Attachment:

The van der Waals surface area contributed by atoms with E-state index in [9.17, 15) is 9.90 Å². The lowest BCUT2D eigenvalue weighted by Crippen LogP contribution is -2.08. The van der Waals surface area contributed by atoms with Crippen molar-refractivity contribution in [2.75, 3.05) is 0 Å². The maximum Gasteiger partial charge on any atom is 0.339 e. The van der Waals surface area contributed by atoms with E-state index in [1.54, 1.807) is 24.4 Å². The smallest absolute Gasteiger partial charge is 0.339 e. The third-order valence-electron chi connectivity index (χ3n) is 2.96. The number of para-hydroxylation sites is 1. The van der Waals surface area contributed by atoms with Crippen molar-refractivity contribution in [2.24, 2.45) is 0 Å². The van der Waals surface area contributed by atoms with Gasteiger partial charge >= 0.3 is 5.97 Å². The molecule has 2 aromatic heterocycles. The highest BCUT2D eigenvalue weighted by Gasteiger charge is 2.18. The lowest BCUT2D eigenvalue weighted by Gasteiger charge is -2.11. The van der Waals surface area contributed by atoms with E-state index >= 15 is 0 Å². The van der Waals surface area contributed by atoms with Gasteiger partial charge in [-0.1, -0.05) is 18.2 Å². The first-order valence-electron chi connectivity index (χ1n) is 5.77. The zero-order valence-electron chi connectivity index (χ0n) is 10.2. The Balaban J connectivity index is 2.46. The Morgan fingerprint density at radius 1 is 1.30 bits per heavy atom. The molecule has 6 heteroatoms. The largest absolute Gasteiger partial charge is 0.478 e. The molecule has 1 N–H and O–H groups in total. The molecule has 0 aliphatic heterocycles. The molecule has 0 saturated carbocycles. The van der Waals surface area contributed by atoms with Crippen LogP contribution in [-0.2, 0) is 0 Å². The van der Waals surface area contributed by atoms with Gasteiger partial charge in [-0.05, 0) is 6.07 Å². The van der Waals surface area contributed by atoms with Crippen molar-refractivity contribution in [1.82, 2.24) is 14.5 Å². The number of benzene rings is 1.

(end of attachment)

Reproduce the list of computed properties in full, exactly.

The van der Waals surface area contributed by atoms with E-state index in [9.17, 15) is 9.90 Å². The lowest BCUT2D eigenvalue weighted by Crippen LogP contribution is -2.08. The van der Waals surface area contributed by atoms with Crippen molar-refractivity contribution in [2.75, 3.05) is 0 Å². The maximum Gasteiger partial charge on any atom is 0.339 e. The van der Waals surface area contributed by atoms with E-state index in [1.54, 1.807) is 24.4 Å². The smallest absolute Gasteiger partial charge is 0.339 e. The third-order valence-electron chi connectivity index (χ3n) is 2.96. The number of para-hydroxylation sites is 1. The van der Waals surface area contributed by atoms with Crippen molar-refractivity contribution in [2.24, 2.45) is 0 Å². The van der Waals surface area contributed by atoms with Gasteiger partial charge >= 0.3 is 5.97 Å². The molecule has 2 aromatic heterocycles. The highest BCUT2D eigenvalue weighted by Gasteiger charge is 2.18. The lowest BCUT2D eigenvalue weighted by Gasteiger charge is -2.11. The van der Waals surface area contributed by atoms with E-state index >= 15 is 0 Å². The van der Waals surface area contributed by atoms with Gasteiger partial charge in [-0.1, -0.05) is 18.2 Å². The first-order valence-electron chi connectivity index (χ1n) is 5.77. The zero-order valence-electron chi connectivity index (χ0n) is 10.2. The Balaban J connectivity index is 2.46. The Morgan fingerprint density at radius 1 is 1.30 bits per heavy atom. The molecule has 6 heteroatoms. The largest absolute Gasteiger partial charge is 0.478 e. The molecule has 1 N–H and O–H groups in total. The molecule has 0 aliphatic heterocycles. The molecule has 0 saturated carbocycles. The van der Waals surface area contributed by atoms with Crippen LogP contribution in [-0.2, 0) is 0 Å². The van der Waals surface area contributed by atoms with Gasteiger partial charge in [-0.05, 0) is 6.07 Å². The van der Waals surface area contributed by atoms with Crippen molar-refractivity contribution in [1.82, 2.24) is 14.5 Å². The number of benzene rings is 1.